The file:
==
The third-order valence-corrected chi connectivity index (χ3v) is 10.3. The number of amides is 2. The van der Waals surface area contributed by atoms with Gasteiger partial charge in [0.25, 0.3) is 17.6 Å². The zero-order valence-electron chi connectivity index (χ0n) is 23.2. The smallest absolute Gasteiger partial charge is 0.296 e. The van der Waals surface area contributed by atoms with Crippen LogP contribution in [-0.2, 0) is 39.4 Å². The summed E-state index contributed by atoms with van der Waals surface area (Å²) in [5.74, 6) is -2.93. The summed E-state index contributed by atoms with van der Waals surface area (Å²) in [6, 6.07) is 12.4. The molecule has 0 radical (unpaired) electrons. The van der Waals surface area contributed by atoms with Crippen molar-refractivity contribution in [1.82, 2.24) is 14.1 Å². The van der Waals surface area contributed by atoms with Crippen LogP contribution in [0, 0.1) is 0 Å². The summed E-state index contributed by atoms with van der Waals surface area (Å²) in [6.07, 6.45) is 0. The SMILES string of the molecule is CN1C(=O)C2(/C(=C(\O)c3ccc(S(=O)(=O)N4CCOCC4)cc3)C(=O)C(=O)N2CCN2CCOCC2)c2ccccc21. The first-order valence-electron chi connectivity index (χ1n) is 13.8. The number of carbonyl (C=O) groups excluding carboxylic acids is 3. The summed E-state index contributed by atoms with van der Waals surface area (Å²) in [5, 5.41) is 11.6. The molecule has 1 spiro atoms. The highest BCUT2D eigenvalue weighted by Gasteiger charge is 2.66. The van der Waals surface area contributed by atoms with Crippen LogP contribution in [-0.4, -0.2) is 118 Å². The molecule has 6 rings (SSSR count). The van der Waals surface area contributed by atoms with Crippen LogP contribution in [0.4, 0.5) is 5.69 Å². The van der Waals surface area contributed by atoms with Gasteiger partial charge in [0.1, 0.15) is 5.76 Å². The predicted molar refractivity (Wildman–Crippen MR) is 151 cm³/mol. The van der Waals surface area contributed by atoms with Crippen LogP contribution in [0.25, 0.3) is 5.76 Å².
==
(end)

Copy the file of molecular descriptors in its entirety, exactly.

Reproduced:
The third-order valence-corrected chi connectivity index (χ3v) is 10.3. The number of amides is 2. The van der Waals surface area contributed by atoms with Gasteiger partial charge in [0.25, 0.3) is 17.6 Å². The zero-order valence-electron chi connectivity index (χ0n) is 23.2. The smallest absolute Gasteiger partial charge is 0.296 e. The van der Waals surface area contributed by atoms with Crippen LogP contribution in [-0.2, 0) is 39.4 Å². The summed E-state index contributed by atoms with van der Waals surface area (Å²) in [5.74, 6) is -2.93. The summed E-state index contributed by atoms with van der Waals surface area (Å²) in [6, 6.07) is 12.4. The molecule has 0 radical (unpaired) electrons. The van der Waals surface area contributed by atoms with Crippen molar-refractivity contribution in [1.82, 2.24) is 14.1 Å². The van der Waals surface area contributed by atoms with Crippen LogP contribution in [0, 0.1) is 0 Å². The summed E-state index contributed by atoms with van der Waals surface area (Å²) in [6.07, 6.45) is 0. The SMILES string of the molecule is CN1C(=O)C2(/C(=C(\O)c3ccc(S(=O)(=O)N4CCOCC4)cc3)C(=O)C(=O)N2CCN2CCOCC2)c2ccccc21. The first-order valence-electron chi connectivity index (χ1n) is 13.8. The number of carbonyl (C=O) groups excluding carboxylic acids is 3. The summed E-state index contributed by atoms with van der Waals surface area (Å²) in [5, 5.41) is 11.6. The molecule has 1 spiro atoms. The highest BCUT2D eigenvalue weighted by Gasteiger charge is 2.66. The van der Waals surface area contributed by atoms with Crippen LogP contribution in [-0.4, -0.2) is 118 Å². The molecule has 6 rings (SSSR count). The van der Waals surface area contributed by atoms with Crippen LogP contribution in [0.4, 0.5) is 5.69 Å². The van der Waals surface area contributed by atoms with Gasteiger partial charge in [0.1, 0.15) is 5.76 Å². The predicted molar refractivity (Wildman–Crippen MR) is 151 cm³/mol. The van der Waals surface area contributed by atoms with Crippen LogP contribution in [0.25, 0.3) is 5.76 Å².